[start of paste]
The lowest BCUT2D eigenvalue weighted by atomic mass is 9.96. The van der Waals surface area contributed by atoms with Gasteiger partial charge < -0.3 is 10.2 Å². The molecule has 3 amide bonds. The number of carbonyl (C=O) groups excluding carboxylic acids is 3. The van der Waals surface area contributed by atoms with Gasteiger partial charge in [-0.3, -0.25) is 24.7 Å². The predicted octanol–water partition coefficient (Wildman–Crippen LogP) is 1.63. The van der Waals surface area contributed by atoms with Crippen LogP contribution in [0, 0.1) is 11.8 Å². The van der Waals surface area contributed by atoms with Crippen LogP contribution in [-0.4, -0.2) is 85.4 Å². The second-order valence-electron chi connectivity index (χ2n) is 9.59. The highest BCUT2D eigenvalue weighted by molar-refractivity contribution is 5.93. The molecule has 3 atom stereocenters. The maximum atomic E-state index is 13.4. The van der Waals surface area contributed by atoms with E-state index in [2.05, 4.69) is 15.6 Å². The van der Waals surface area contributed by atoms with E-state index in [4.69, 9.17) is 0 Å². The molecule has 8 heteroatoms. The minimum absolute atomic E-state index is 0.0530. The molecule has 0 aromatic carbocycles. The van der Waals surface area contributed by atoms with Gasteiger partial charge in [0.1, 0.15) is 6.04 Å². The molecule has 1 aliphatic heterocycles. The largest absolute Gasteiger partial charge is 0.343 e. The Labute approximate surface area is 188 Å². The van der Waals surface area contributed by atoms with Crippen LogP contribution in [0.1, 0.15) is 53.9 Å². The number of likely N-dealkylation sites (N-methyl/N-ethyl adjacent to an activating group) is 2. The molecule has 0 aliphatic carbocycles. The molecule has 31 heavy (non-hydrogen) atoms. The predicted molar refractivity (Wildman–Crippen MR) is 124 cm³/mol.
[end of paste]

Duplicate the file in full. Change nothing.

The lowest BCUT2D eigenvalue weighted by atomic mass is 9.96. The van der Waals surface area contributed by atoms with Gasteiger partial charge < -0.3 is 10.2 Å². The molecule has 3 amide bonds. The number of carbonyl (C=O) groups excluding carboxylic acids is 3. The van der Waals surface area contributed by atoms with Gasteiger partial charge in [-0.3, -0.25) is 24.7 Å². The predicted octanol–water partition coefficient (Wildman–Crippen LogP) is 1.63. The van der Waals surface area contributed by atoms with Crippen LogP contribution in [0, 0.1) is 11.8 Å². The van der Waals surface area contributed by atoms with Crippen LogP contribution in [-0.4, -0.2) is 85.4 Å². The second-order valence-electron chi connectivity index (χ2n) is 9.59. The highest BCUT2D eigenvalue weighted by molar-refractivity contribution is 5.93. The molecule has 3 atom stereocenters. The maximum atomic E-state index is 13.4. The van der Waals surface area contributed by atoms with E-state index in [2.05, 4.69) is 15.6 Å². The van der Waals surface area contributed by atoms with E-state index in [4.69, 9.17) is 0 Å². The molecule has 8 heteroatoms. The minimum absolute atomic E-state index is 0.0530. The molecule has 0 aromatic carbocycles. The van der Waals surface area contributed by atoms with Gasteiger partial charge in [0.1, 0.15) is 6.04 Å². The molecule has 1 aliphatic heterocycles. The largest absolute Gasteiger partial charge is 0.343 e. The Labute approximate surface area is 188 Å². The van der Waals surface area contributed by atoms with Crippen LogP contribution in [0.1, 0.15) is 53.9 Å². The number of likely N-dealkylation sites (N-methyl/N-ethyl adjacent to an activating group) is 2. The molecule has 0 aliphatic carbocycles. The molecule has 31 heavy (non-hydrogen) atoms. The predicted molar refractivity (Wildman–Crippen MR) is 124 cm³/mol.